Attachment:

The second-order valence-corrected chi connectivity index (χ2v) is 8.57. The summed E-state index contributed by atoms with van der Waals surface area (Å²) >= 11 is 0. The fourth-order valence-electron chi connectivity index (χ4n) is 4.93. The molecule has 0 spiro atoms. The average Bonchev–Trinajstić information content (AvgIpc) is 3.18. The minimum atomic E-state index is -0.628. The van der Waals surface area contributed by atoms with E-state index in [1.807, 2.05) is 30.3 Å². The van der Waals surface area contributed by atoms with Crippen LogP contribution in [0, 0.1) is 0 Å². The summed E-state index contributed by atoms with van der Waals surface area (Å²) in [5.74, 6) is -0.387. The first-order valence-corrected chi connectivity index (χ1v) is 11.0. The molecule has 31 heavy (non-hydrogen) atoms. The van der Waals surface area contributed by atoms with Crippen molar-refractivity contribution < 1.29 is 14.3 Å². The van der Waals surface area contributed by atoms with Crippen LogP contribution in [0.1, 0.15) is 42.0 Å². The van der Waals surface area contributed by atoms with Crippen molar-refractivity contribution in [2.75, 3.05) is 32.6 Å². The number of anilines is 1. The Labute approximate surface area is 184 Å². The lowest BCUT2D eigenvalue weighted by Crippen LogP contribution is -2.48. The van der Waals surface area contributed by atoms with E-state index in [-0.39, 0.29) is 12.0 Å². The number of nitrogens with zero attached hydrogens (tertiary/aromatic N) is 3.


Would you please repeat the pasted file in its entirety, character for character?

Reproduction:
The second-order valence-corrected chi connectivity index (χ2v) is 8.57. The summed E-state index contributed by atoms with van der Waals surface area (Å²) >= 11 is 0. The fourth-order valence-electron chi connectivity index (χ4n) is 4.93. The molecule has 0 spiro atoms. The average Bonchev–Trinajstić information content (AvgIpc) is 3.18. The minimum atomic E-state index is -0.628. The van der Waals surface area contributed by atoms with E-state index in [1.807, 2.05) is 30.3 Å². The van der Waals surface area contributed by atoms with Crippen LogP contribution in [0, 0.1) is 0 Å². The summed E-state index contributed by atoms with van der Waals surface area (Å²) in [5.74, 6) is -0.387. The first-order valence-corrected chi connectivity index (χ1v) is 11.0. The molecule has 31 heavy (non-hydrogen) atoms. The van der Waals surface area contributed by atoms with Crippen molar-refractivity contribution < 1.29 is 14.3 Å². The van der Waals surface area contributed by atoms with Crippen LogP contribution in [0.1, 0.15) is 42.0 Å². The van der Waals surface area contributed by atoms with Crippen molar-refractivity contribution in [2.75, 3.05) is 32.6 Å². The number of anilines is 1. The Labute approximate surface area is 184 Å². The lowest BCUT2D eigenvalue weighted by Crippen LogP contribution is -2.48. The van der Waals surface area contributed by atoms with E-state index in [-0.39, 0.29) is 12.0 Å². The number of nitrogens with zero attached hydrogens (tertiary/aromatic N) is 3.